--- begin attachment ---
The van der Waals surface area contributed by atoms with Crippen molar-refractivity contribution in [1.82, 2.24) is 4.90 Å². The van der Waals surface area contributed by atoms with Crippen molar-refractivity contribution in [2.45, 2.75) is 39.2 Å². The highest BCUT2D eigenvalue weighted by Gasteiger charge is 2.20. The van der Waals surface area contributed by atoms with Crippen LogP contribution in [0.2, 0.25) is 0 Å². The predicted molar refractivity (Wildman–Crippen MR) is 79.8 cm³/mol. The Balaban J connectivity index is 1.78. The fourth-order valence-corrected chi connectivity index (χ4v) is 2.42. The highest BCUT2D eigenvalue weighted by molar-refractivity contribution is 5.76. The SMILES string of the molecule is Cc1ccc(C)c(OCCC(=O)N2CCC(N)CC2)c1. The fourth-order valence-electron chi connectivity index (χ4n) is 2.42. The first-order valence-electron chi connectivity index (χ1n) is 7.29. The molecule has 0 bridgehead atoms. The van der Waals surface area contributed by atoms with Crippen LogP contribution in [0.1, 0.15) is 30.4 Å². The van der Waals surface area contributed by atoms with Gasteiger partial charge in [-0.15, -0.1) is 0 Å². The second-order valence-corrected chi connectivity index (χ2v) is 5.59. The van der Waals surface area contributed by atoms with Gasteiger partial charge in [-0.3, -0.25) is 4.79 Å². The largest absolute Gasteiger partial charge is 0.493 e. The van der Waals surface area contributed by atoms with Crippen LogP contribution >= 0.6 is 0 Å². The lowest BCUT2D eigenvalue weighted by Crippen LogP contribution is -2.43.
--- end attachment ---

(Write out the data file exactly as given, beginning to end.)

The van der Waals surface area contributed by atoms with Crippen molar-refractivity contribution in [1.82, 2.24) is 4.90 Å². The van der Waals surface area contributed by atoms with Crippen molar-refractivity contribution in [2.45, 2.75) is 39.2 Å². The highest BCUT2D eigenvalue weighted by Gasteiger charge is 2.20. The van der Waals surface area contributed by atoms with Crippen LogP contribution in [0.2, 0.25) is 0 Å². The predicted molar refractivity (Wildman–Crippen MR) is 79.8 cm³/mol. The Balaban J connectivity index is 1.78. The fourth-order valence-corrected chi connectivity index (χ4v) is 2.42. The highest BCUT2D eigenvalue weighted by molar-refractivity contribution is 5.76. The SMILES string of the molecule is Cc1ccc(C)c(OCCC(=O)N2CCC(N)CC2)c1. The fourth-order valence-electron chi connectivity index (χ4n) is 2.42. The first-order valence-electron chi connectivity index (χ1n) is 7.29. The molecule has 0 bridgehead atoms. The van der Waals surface area contributed by atoms with Crippen LogP contribution in [0.1, 0.15) is 30.4 Å². The van der Waals surface area contributed by atoms with Gasteiger partial charge in [-0.15, -0.1) is 0 Å². The second-order valence-corrected chi connectivity index (χ2v) is 5.59. The van der Waals surface area contributed by atoms with Gasteiger partial charge in [-0.3, -0.25) is 4.79 Å². The largest absolute Gasteiger partial charge is 0.493 e. The van der Waals surface area contributed by atoms with Crippen LogP contribution >= 0.6 is 0 Å². The lowest BCUT2D eigenvalue weighted by Crippen LogP contribution is -2.43.